RBI has reduced the repo rate from 4.4 percent to 4.0 per annum. If your home loan or any other loan is linked to the Repo rate, this is good news for you. RBI Repo rate has moved down sharply in the last 10-12 months.
|Repo Rate Reduction||Date|
|6.25% to 6%||April 4, 2019|
|6% to 5.75%||June 6, 2019|
|5.75% to 5.40%||August 7, 2019|
|5.40% to 5.15%||October 4, 2019|
|5.15% to 4.40%||March 27, 2020|
|4.40% to 4%||May 22, 2020|
In September 2019, the Reserve Bank had asked the banks to compulsorily link fresh floating rate loan to external benchmarks from October 1, 2019. Even the borrowers on MCLR or base rate were to be given an option to switch to External benchmark linked loans.
If you took a repo rate linked loan in October 2019, your loan interest will be down (or soon be down) by 1.15% p.a. As a borrower, if your loan is not linked to the repo rate or any external benchmark, you need to see how much of the rate cuts by the Reserve Bank have been passed to you by your bank.
Other Permitted External Benchmarks Are down Too
By the way, it is not just the RBI Repo rate that has come down. The RBI also permits 3-month and 6-month treasury bill yields as the external benchmarks.
It is possible that your bank is using the treasury bill yields as the benchmark. In the latest treasury bill auction by the Reserve Bank, the cut-off yield was 3.28% p.a. for 91-day (3-month) bill and 3.75% p.a. for the 182-day (6-month) bill.
To appreciate how much interest rate have come down, the 91-day treasury bill and 182-day bill auction happened at 5.4% and 5.5% respectively in September 2019. In May 2019, the 91-days and 182-days bill auction yields were 6.19% p.a. and 6.26% p.a. respectively.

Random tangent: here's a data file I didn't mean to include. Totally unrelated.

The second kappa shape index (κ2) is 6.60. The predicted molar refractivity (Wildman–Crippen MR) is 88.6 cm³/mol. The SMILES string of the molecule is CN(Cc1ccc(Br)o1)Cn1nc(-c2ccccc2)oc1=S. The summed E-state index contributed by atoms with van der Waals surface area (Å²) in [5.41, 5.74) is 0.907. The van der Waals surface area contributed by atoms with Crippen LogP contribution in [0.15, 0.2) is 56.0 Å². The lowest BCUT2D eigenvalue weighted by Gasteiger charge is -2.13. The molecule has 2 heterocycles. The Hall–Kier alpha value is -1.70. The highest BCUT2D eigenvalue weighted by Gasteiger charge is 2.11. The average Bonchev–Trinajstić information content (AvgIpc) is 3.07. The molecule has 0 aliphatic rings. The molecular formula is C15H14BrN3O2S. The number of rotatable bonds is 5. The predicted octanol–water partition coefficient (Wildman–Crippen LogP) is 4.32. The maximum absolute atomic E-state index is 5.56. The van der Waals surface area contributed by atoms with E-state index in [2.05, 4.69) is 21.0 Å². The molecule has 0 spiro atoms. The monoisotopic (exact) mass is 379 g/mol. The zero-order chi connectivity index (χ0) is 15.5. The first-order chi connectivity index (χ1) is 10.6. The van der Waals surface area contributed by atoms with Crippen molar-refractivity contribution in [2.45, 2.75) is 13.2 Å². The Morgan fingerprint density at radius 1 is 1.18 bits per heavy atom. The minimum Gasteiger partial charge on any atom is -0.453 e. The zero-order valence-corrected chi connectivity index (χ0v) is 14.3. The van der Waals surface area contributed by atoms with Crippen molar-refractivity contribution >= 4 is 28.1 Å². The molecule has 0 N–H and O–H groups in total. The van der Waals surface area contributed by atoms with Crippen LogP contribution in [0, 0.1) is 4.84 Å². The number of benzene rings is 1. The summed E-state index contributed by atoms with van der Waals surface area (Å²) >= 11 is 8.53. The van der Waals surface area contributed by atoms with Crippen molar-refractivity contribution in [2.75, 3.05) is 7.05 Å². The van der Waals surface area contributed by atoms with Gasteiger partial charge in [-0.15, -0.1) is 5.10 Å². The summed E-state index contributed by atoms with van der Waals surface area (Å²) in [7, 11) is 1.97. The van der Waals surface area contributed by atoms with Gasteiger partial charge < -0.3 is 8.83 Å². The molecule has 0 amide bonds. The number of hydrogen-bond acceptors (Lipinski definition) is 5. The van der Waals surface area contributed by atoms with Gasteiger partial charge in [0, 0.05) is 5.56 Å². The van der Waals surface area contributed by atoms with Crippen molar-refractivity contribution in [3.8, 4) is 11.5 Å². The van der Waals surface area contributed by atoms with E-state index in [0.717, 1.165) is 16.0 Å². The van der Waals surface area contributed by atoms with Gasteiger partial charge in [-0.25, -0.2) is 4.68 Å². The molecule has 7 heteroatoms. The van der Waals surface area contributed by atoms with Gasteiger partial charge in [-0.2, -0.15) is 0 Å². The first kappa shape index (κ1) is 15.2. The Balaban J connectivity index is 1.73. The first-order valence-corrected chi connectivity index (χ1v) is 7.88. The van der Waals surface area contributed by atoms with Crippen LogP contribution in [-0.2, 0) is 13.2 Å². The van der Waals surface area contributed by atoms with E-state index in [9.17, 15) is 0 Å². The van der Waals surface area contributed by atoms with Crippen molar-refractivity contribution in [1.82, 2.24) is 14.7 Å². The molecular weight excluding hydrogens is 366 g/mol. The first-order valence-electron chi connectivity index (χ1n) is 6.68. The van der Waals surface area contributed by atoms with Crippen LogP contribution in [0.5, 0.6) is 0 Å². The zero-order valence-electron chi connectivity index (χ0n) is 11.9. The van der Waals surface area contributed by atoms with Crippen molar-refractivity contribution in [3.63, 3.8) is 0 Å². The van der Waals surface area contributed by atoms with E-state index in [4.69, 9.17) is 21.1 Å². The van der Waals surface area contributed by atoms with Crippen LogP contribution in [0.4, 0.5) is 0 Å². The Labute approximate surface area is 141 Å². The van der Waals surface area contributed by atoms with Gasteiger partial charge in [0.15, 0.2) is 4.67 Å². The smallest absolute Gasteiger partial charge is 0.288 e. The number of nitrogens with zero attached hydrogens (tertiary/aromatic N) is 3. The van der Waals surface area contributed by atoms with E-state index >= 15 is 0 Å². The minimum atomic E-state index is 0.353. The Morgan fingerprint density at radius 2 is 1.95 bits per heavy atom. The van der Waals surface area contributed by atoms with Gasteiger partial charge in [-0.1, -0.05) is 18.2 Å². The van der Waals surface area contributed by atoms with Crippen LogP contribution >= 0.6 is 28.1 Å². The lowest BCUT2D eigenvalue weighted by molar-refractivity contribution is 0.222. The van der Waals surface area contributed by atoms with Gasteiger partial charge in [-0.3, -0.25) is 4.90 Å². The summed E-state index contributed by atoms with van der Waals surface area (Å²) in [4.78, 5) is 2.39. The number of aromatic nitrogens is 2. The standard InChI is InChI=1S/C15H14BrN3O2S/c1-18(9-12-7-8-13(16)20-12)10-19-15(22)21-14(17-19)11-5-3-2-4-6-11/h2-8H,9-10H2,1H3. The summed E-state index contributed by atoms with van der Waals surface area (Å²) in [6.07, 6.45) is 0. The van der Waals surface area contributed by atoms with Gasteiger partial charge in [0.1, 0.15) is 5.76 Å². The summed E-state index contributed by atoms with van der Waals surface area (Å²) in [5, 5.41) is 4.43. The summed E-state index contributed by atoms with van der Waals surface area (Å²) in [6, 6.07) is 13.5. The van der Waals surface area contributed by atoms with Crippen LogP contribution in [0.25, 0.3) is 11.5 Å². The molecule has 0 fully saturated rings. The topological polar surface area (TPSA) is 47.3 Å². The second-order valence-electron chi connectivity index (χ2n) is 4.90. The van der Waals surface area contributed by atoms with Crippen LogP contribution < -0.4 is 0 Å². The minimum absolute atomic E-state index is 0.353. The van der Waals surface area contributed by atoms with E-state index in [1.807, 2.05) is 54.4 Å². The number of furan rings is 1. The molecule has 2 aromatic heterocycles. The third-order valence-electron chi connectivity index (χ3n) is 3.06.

You can also check the historical Treasury-bill rates on the Financial Benchmarks India Private Limited (FBIL) website. You can see there has been a very sharp reduction in the treasury yields too over the last 10-12 months. Hence, if your loan is benchmarked to 3-month or 6-month treasury bill yields, you would have benefited too.
How Much of the Rate Cuts Have Been Passed to You by Your Bank?
If your home loan is linked to the Repo rate or any external benchmark, the rate cuts will be passed on to you automatically. The external benchmark linked loan can have a maximum interest reset period of 3 months. Therefore, you will not have to wait for too long.
If your home loan is linked to base rate or MCLR, then your experience can be quite different. We know that the banks are not very keen to pass on the rate cuts to the borrowers.
A bank releases MCLR for various tenures. The banks typically use 6-month or 1-year MCLR for home loans. Here is the link to historical MCLR data for the State Bank of India. SBI uses 1-year MCLR for home loans.
In September 2019, SBI 1-year MCLR was 8.15% p.a. Now, it is 7.25% p.a. A cut of 90 bps. In the same duration, the Repo rate is down by 140 bps (5.4% to 4%). You might argue that the SBI is yet to account for the latest repo rate cut on May 22nd. Fair enough. We shall see how much SBI MCLR goes down over the next one month. However, the total reduction in MCLR will still be less than the Repo rate.
What Should You Do?
If you are not an external benchmark, the odds are against you. It is unlikely that the banks will pass the rate cuts at the same rate at which the Reserve Bank is cutting rates.
If you are still on MCLR or base rate linked loan, approach your bank and try to understand the switching process. It is possible that the bank may charge you the fee for the switch. If the fee is reasonable, switch to the external benchmark.
It is possible that the bank may tinker around with the spread to keep the interest rate constant (I am not sure of this, but this is possible). In this case, if you think you are getting a raw deal, you can approach another bank to refinance the loan. One way to assess if you are getting a bad deal is to compare your loan interest rate with a new borrower with a similar credit profile.
I have discussed the decision process in detail in this post. Are you getting the full benefits of rate cut? If not, what do you plan to do?